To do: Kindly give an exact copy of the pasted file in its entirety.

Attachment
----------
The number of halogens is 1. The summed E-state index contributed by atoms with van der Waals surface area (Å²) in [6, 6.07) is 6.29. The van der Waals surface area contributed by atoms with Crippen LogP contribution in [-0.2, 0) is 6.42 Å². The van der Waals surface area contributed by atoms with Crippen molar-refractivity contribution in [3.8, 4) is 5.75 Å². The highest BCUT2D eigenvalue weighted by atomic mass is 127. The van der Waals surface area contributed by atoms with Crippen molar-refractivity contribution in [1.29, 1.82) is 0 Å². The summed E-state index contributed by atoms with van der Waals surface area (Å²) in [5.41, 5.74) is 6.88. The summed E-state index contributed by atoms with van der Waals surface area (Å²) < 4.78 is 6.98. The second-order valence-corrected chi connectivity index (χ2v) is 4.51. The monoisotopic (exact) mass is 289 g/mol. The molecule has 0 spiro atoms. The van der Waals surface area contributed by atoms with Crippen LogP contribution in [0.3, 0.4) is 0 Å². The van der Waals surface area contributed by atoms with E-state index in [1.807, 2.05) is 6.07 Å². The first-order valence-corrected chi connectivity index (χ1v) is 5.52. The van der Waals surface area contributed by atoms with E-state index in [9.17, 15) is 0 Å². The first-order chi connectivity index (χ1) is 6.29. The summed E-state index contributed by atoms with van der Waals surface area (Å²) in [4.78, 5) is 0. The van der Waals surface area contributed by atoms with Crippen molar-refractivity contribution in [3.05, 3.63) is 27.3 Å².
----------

The number of halogens is 1. The summed E-state index contributed by atoms with van der Waals surface area (Å²) in [6, 6.07) is 6.29. The van der Waals surface area contributed by atoms with Crippen LogP contribution in [-0.2, 0) is 6.42 Å². The van der Waals surface area contributed by atoms with Crippen molar-refractivity contribution in [3.8, 4) is 5.75 Å². The highest BCUT2D eigenvalue weighted by atomic mass is 127. The van der Waals surface area contributed by atoms with Crippen molar-refractivity contribution in [1.29, 1.82) is 0 Å². The summed E-state index contributed by atoms with van der Waals surface area (Å²) in [5.41, 5.74) is 6.88. The summed E-state index contributed by atoms with van der Waals surface area (Å²) < 4.78 is 6.98. The second-order valence-corrected chi connectivity index (χ2v) is 4.51. The monoisotopic (exact) mass is 289 g/mol. The molecule has 0 spiro atoms. The van der Waals surface area contributed by atoms with Crippen LogP contribution in [0.3, 0.4) is 0 Å². The van der Waals surface area contributed by atoms with E-state index in [1.807, 2.05) is 6.07 Å². The first-order valence-corrected chi connectivity index (χ1v) is 5.52. The van der Waals surface area contributed by atoms with E-state index in [9.17, 15) is 0 Å². The first-order chi connectivity index (χ1) is 6.29. The summed E-state index contributed by atoms with van der Waals surface area (Å²) in [4.78, 5) is 0. The van der Waals surface area contributed by atoms with Crippen molar-refractivity contribution in [3.05, 3.63) is 27.3 Å².